Can pro-development and anti-demolition factions find common ground on affordable housing?
In Los Angeles’ battle for affordable housing, two philosophies are facing off. On one side are those pushing to build more units, who argue that a growing population and a static housing supply are a sure-fire recipe for rising rents. On the other side are those trying to save affordable units, especially rent-stabilized apartments. Progress on L.A.’s affordability crisis depends on turning these warring factions into allies — and you can see why at the intersection of Yucca Street and Argyle Avenue in Hollywood.
There, next to the Hollywood Freeway, developer Champion Real Estate wants to build 200 new apartments, including 39 that will be reserved for low-income households. The rub? It means tearing down an older apartment complex with 40 rent-stabilized units first.
But for the tenants of the Yucca-Argyle apartments, that’s cold comfort. When their building is torn down, they’ll get a relocation payment, yes — but also be pushed out into a cutthroat rental market where vacancies are at a historic low of 2.7% and rents are spiraling out of control. Some will have to pay considerably more for a similar apartment, or find a less desirable one that fits their budget—assuming any still exist. If that doesn’t work, they can leave the city or live on the street. These grim alternatives are the explicit consequences of our affordability crisis.
In response, the Yucca-Argyle renters have joined with the L.A. Tenants Union — a year-old organization fighting against the loss of rent-stabilized housing — to oppose the development and demand better. Can anyone blame them?
Pro-growth, yes-in-my-backyard housing advocates like me usually respond to these stories by emphasizing the greater good, and the regional benefits of density and development. We’re “big picture.” Sure, some rent-stabilized housing will be lost, but the net impact is positive. Los Angeles can’t preserve its way out of a housing shortage, and we know from the experiences of other cities (San Francisco, Santa Monica) that stopping development only exacerbates an affordability crisis.
The two sides on this debate share a common objective, though we rarely acknowledge it.
Anti-displacement advocates, the “other side,” also worry about affordability — but in the here and now. They’re concerned about the disabled veteran being displaced and at risk of homelessness. Or the fixed-income retirees who will never find an affordable replacement if their rent-stabilized home is demolished. Those people can’t wait for Mayor Garcetti’s promised 100,000 new units, or count on winning a lottery to occupy one of the Yucca-Argyle’s 39 affordable replacement homes. They need help today.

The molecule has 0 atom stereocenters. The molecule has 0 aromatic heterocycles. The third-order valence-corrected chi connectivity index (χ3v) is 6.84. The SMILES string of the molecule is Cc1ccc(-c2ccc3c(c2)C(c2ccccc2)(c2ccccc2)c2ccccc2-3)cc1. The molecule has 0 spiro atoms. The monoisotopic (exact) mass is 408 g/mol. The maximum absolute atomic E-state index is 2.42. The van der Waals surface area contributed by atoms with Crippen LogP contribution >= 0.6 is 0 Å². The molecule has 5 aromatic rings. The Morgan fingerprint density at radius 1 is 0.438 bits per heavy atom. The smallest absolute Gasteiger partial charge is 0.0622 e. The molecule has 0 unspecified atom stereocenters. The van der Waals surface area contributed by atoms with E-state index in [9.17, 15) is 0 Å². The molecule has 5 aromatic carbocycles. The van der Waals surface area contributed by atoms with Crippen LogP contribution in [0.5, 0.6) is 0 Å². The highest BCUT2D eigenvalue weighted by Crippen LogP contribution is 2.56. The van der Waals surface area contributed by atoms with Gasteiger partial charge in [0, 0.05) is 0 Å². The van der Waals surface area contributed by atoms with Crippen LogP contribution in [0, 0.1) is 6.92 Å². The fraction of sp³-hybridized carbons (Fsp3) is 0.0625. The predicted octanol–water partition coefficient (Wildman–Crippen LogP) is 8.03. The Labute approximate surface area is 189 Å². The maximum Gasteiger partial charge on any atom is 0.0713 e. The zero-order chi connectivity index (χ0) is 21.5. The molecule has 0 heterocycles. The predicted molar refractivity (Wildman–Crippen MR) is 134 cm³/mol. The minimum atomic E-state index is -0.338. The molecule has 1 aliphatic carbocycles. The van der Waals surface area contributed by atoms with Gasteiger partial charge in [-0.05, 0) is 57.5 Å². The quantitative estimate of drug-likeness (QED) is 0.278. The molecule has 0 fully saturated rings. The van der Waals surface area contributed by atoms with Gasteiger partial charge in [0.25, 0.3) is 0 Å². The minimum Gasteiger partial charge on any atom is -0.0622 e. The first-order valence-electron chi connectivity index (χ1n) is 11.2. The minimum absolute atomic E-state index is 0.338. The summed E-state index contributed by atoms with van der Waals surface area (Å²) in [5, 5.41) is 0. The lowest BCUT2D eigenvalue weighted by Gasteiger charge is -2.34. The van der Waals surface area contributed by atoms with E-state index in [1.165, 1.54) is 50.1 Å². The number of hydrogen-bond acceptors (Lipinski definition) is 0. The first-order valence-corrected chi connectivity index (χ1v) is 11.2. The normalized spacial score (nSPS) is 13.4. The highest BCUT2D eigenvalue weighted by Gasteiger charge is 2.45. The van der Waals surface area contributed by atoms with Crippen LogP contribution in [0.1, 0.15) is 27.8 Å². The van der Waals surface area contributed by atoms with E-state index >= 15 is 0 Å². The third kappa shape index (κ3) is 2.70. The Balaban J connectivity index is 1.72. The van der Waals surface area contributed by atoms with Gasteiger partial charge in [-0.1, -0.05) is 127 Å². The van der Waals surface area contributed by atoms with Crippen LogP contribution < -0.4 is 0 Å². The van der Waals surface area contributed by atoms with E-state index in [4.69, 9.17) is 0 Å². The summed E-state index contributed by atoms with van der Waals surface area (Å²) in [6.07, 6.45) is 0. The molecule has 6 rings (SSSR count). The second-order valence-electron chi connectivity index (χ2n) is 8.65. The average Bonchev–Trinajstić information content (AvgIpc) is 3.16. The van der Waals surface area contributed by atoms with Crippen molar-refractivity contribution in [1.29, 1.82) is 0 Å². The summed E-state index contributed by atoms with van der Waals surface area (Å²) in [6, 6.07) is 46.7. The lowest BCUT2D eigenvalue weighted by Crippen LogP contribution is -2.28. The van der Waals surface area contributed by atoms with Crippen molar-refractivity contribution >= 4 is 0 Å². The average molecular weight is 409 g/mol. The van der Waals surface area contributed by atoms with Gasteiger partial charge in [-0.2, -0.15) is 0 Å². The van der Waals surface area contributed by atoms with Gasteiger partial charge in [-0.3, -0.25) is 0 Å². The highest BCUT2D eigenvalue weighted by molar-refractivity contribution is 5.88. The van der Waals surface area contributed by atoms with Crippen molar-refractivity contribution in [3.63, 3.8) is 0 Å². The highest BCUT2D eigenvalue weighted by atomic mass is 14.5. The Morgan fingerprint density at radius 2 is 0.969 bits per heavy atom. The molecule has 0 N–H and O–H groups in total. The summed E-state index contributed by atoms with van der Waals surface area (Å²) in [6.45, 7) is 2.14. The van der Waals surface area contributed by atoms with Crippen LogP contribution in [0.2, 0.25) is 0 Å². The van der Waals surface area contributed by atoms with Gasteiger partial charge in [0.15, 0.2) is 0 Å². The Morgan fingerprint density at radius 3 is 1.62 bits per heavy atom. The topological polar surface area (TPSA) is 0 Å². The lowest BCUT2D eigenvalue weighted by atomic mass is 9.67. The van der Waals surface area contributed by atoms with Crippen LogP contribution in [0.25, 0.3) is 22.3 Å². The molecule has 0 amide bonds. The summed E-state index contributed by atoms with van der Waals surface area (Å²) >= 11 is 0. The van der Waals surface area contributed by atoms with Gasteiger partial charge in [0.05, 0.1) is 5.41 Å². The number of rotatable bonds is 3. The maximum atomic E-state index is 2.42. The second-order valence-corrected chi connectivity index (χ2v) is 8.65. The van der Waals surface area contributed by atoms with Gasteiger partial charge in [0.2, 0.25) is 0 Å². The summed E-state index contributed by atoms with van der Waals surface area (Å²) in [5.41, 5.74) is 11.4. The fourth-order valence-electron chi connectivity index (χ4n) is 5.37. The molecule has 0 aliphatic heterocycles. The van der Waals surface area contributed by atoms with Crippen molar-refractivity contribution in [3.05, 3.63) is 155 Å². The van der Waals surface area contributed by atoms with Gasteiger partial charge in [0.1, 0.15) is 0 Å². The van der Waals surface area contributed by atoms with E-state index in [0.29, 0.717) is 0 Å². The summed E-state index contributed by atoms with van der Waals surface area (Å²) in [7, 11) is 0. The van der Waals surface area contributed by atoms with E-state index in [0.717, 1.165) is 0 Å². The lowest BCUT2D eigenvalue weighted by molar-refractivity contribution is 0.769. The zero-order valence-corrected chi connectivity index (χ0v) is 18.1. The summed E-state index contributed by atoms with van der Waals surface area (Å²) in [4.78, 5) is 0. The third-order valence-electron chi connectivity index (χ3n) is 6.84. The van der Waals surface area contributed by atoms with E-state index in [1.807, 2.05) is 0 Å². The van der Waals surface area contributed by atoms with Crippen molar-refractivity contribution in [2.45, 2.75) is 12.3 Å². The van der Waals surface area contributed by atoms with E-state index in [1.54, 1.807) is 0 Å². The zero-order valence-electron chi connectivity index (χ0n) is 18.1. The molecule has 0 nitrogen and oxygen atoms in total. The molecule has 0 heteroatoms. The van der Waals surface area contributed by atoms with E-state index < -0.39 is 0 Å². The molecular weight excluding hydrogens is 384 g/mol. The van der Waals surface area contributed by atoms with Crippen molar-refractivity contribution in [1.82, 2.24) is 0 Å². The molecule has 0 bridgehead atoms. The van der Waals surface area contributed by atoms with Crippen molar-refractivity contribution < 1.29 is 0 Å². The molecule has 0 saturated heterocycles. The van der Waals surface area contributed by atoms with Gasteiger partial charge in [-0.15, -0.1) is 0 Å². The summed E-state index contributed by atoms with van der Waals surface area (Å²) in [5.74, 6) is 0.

Right now these two camps — one focused on long-term regional need for development, the other on short-term individual harms — rarely see eye to eye. But if we’re committed to affordability for the long haul, for everyone, those divisions won’t do. We need to protect existing residents without downsizing or stopping new development. Both goals are too important to compromise on, so it behooves us to work together and find win-win solutions.
Here’s one idea: a nonprofit that acquires older apartment buildings across the city. The buildings would generally charge market-rate rents, but profits would be used to subsidize rents for people displaced by new development. The tenant gets to stay in or near their neighborhood, keep their low, stable rent, and enjoy the new amenities that arrive with mixed-use redevelopment. Tenants who moved into nonprofit housing would turn over most of their relocation payment to the organization, helping to fund its mission.
While we work toward that, here’s another, shorter-term way to protect existing residents: Give them a choice between their relocation payment and a rent-voucher program that would work like the federal Housing Choice voucher. Under Housing Choice, tenants pay 30% of their income toward rent and have a voucher that covers any difference. Someone earning $2,000 a month would pay just $600 for their unit, with the government covering the rest. More than 60% of L.A.-area residents already spend more than 30% of their income on rent each month, so a voucher would actually improve the lives of many rent-stabilized tenants. As with the nonprofit housing idea, if renters opted for a voucher, any relocation payment would be redirected to fund the voucher program.
Allowing redevelopment to run roughshod over current renters isn’t acceptable. At the same time, stopping the construction of new housing will just lead to greater displacement pressures in the future. For most of us, neither of these are controversial statements. The two sides on this debate share a common objective, though we rarely acknowledge it. By identifying our shared goals and unifying behind a pro-housing, pro-tenant platform, we can develop solutions that we can all get behind, and — perhaps most importantly — assemble the political power needed to turn them into reality.
Shane Phillips is an urban planner in Los Angeles. He writes about housing and transportation policy at Better Institutions.
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